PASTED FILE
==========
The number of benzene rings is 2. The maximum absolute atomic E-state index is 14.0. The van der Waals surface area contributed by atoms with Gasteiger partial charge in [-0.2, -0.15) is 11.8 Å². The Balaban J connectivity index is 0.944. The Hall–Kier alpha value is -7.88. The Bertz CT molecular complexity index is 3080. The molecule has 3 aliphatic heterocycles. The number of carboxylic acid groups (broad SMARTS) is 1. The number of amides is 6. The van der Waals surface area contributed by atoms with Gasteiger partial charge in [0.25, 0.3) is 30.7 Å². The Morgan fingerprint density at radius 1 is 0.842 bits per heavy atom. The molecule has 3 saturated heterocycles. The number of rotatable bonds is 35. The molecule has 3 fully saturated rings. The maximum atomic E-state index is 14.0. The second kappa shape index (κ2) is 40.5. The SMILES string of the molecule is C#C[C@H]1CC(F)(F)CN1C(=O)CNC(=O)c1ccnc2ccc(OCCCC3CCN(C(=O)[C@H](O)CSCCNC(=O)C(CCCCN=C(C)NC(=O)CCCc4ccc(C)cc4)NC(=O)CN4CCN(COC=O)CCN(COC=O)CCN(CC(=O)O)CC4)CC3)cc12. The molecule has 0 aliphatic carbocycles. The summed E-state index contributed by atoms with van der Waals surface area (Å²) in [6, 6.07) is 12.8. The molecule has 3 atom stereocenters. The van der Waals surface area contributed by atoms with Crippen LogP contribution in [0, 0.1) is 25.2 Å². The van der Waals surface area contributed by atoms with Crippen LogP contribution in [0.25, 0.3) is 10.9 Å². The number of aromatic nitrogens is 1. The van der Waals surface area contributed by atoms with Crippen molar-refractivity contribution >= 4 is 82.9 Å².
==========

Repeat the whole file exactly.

The number of benzene rings is 2. The maximum absolute atomic E-state index is 14.0. The van der Waals surface area contributed by atoms with Gasteiger partial charge in [-0.2, -0.15) is 11.8 Å². The Balaban J connectivity index is 0.944. The Hall–Kier alpha value is -7.88. The Bertz CT molecular complexity index is 3080. The molecule has 3 aliphatic heterocycles. The number of carboxylic acid groups (broad SMARTS) is 1. The number of amides is 6. The van der Waals surface area contributed by atoms with Gasteiger partial charge in [0.25, 0.3) is 30.7 Å². The Morgan fingerprint density at radius 1 is 0.842 bits per heavy atom. The molecule has 3 saturated heterocycles. The number of rotatable bonds is 35. The molecule has 3 fully saturated rings. The maximum atomic E-state index is 14.0. The second kappa shape index (κ2) is 40.5. The SMILES string of the molecule is C#C[C@H]1CC(F)(F)CN1C(=O)CNC(=O)c1ccnc2ccc(OCCCC3CCN(C(=O)[C@H](O)CSCCNC(=O)C(CCCCN=C(C)NC(=O)CCCc4ccc(C)cc4)NC(=O)CN4CCN(COC=O)CCN(COC=O)CCN(CC(=O)O)CC4)CC3)cc12. The molecule has 0 aliphatic carbocycles. The summed E-state index contributed by atoms with van der Waals surface area (Å²) in [6, 6.07) is 12.8. The molecule has 3 atom stereocenters. The van der Waals surface area contributed by atoms with Crippen LogP contribution in [0, 0.1) is 25.2 Å². The van der Waals surface area contributed by atoms with Crippen LogP contribution in [0.25, 0.3) is 10.9 Å². The number of aromatic nitrogens is 1. The van der Waals surface area contributed by atoms with Crippen molar-refractivity contribution >= 4 is 82.9 Å².